After his four-year coaching stint at Yale, Rolfe coached the Toronto Huskies of the BAA in 1946-1947 and returned to the Yankees as a coach. After the 1947 season, Rolfe joined the Detroit Tigers as director of their farm system. But he returned to the field after only one season, when he succeeded Steve O'Neill as Tiger manager after the 1948 campaign.
Manager of Detroit Tigers
In 1949, Rolfe's first season as manager, the Tigers improved by nine games and returned to the first division. Then, in 1950, they nearly upset the Yankees, winning 95 games and finishing second, three games behind. A fluke botched double play was the team's undoing. Late in September at Cleveland, the Indians had the bases loaded in the tenth inning with one out and the score tied. Visibility was poor because smoke from Canadian forest fires was blowing across Lake Erie. On an apparent 3-2-3 double-play grounder to first base, Detroit catcherAaron Robinson thought he simply needed to touch home plate for a force play to retire the Indians baserunner charging in from third. But in the smoky conditions Robinson had not seen that a putout had already been made at first base, necessitating that the catcher tag the runner, not the plate, to record an out. Robinson mistakenly tagged the plate, the run counted and Cleveland won the game. It was the turning point in the pennant race, for the postwar Tigers, and for Rolfe's managerial career.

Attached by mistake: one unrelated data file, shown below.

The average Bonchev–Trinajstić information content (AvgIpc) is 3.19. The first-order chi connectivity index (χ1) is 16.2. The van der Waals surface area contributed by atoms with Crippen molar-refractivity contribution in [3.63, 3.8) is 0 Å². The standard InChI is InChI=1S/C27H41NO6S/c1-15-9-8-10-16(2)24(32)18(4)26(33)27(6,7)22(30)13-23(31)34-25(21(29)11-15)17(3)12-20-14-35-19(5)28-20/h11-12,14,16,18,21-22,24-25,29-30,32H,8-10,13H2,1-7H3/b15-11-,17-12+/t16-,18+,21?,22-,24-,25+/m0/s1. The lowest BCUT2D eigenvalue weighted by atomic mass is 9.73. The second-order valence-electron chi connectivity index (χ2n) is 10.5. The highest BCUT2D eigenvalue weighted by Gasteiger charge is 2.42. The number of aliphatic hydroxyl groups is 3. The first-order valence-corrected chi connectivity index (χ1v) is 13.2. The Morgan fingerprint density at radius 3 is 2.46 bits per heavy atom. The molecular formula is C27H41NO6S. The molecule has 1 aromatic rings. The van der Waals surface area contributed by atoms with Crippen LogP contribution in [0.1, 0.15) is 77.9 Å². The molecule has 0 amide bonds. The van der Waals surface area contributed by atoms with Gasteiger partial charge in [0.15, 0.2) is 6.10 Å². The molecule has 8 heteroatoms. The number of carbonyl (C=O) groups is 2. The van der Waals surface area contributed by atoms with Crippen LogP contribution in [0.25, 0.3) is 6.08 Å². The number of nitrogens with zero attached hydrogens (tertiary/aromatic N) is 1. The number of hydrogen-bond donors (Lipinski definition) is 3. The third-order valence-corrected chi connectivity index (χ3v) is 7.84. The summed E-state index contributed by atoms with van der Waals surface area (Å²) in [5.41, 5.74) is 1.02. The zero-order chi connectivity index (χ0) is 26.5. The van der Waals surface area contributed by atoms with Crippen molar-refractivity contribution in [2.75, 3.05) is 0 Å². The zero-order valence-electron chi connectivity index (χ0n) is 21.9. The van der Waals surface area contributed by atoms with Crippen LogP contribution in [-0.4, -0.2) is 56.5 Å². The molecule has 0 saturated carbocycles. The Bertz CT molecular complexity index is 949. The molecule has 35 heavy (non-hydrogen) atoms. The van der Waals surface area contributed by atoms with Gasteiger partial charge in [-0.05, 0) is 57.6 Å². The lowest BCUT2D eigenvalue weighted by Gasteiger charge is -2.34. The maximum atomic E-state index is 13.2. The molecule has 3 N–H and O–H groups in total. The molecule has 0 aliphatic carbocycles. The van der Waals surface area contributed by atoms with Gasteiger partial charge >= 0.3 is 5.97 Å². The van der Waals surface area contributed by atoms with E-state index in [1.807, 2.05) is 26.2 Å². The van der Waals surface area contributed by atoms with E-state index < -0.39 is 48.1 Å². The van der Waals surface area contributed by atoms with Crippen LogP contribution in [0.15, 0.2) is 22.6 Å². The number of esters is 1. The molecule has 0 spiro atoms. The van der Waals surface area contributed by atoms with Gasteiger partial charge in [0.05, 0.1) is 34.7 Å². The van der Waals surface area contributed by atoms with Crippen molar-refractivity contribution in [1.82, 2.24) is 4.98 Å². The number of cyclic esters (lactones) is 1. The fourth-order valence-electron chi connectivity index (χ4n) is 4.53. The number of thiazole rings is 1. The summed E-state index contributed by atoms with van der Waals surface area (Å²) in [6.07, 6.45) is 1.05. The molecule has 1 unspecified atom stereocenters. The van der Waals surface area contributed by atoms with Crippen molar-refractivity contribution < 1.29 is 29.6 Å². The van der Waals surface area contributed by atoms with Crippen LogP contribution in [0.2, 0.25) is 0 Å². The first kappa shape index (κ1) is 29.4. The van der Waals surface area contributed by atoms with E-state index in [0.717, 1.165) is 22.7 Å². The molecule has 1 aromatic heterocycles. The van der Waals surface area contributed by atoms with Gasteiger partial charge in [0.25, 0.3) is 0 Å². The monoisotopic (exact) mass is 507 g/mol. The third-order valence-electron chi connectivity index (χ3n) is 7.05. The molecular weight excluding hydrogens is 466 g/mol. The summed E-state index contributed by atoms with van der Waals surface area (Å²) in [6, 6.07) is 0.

Beset by an aging starting rotation, the Tigers faltered in 1951, slipping to 73 wins and finishing fifth, 25 games behind New York. Then Detroit completely unraveled in 1952, winning only 23 of 72 games under Rolfe. On July 5, he was fired and replaced by one of his pitchers, Fred Hutchinson. The 1952 club won only 50 games, losing 104 – the first time ever that the Tigers lost 100 or more games.
Dartmouth athletic director
Rolfe then returned to Dartmouth as the athletic director of his alma mater from 1954–1967. The college's baseball diamond is named in his honor. Rolfe died in Gilford, New Hampshire, in 1969 at age 60 of chronic kidney disease.1